FROM Carol Tobias
The Politics of Abortion: Back on Capitol Hill On this 42nd anniversary of Roe v. Wade, the annual March for Life got under way with expectations that the House would pass restrictions on late-term abortions. But moderate Republican women objected to language about rape, and GOP leaders pulled the bill . Outraged, hardline right-to-lifers call that a missed opportunity caused by "incompetence and cowardice." How divided is the Majority Party on Capitol Hill? Meantime, what's the status of challenges to Roe v. Wade?
Todd Akin and Abortion on the Campaign Trail Republican Congressman Todd Akin has defied party leaders, including Mitt Romney , by insisting on staying in the race for the US Senate despite the furor over his comment on the issue of banning abortions even in cases of rape. We look at what it could mean for the rest of this year's political campaigns.
Todd Akin, Abortion and the Presidential Campaign Missouri Republican Congressman Todd Akin now says he knows that rape can make a woman pregnant. Although he's backed away from saying the rape must be "legitimate," he also say he does "not apologize for being consistently pro-life." But he's defied party leaders, including Mitt Romney , by insisting on staying in the race for the US Senate . That decision guarantees continued attention to facts Republicans don't want to talk about. Paul Ryan 's voting record on women's issues is much like Akin's. The platform for next week's convention calls for banning abortions, even in cases of rape. Mitt Romney's now keeping his distance from that language. Democrats won't let voters forget, but will it really matter when Republicans and Independents go to the polls?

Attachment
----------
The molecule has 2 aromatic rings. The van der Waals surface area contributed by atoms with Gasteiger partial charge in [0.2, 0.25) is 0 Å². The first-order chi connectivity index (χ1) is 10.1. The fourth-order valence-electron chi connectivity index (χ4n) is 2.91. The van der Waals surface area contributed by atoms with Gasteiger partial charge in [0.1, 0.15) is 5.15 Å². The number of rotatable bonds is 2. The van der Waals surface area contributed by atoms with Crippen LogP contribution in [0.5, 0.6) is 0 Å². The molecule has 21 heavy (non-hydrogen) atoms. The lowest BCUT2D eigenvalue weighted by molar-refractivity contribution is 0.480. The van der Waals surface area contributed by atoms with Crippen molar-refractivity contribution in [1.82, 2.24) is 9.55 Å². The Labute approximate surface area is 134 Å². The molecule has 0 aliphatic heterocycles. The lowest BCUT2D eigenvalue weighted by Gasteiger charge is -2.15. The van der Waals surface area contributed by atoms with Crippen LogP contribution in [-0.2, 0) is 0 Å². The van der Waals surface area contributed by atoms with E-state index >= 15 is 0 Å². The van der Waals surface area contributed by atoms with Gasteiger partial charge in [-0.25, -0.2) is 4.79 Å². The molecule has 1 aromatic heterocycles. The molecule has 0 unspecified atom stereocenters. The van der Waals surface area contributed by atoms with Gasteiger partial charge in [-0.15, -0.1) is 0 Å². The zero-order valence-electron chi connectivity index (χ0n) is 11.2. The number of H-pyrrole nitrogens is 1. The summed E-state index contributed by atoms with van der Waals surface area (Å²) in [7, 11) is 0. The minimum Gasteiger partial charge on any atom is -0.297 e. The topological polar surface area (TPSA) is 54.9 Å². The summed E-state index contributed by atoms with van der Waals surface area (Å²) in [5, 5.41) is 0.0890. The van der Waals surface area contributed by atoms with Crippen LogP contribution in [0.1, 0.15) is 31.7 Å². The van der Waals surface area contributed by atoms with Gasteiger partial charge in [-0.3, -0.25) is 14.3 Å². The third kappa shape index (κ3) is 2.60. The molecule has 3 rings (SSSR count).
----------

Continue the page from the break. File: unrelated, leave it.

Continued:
Terrorism and tweets, hate speech and murder Just days before an election, Britain is coping with a rash of deadly terrorism, and Prime Minister Theresa May is on the defensive. And again today, President Trump has tweeted criticism of the Mayor of London. Later, a double murder in Portland, Oregon has revealed the ugly past of a supposedly “progressive” city. One immediate question: is “hate speech” protected by the First Amendment?
The longest US war: Will Trump send more troops to Afghanistan? The Trump White House is divided over the Pentagon's request for more troops in Afghanistan—where the US has been fighting for the past 16 years. Is there a formula -- either for "victory" or a political settlement? Is there an end in sight for America's longest war?
Will the Senate write a healthcare bill in secret? While Democrats and Republicans argue White House relations with Russia, another question is being decided behind closed doors: who gets help buying health insurance and who doesn't? We hear how the pros and cons are being shrouded in secrecy.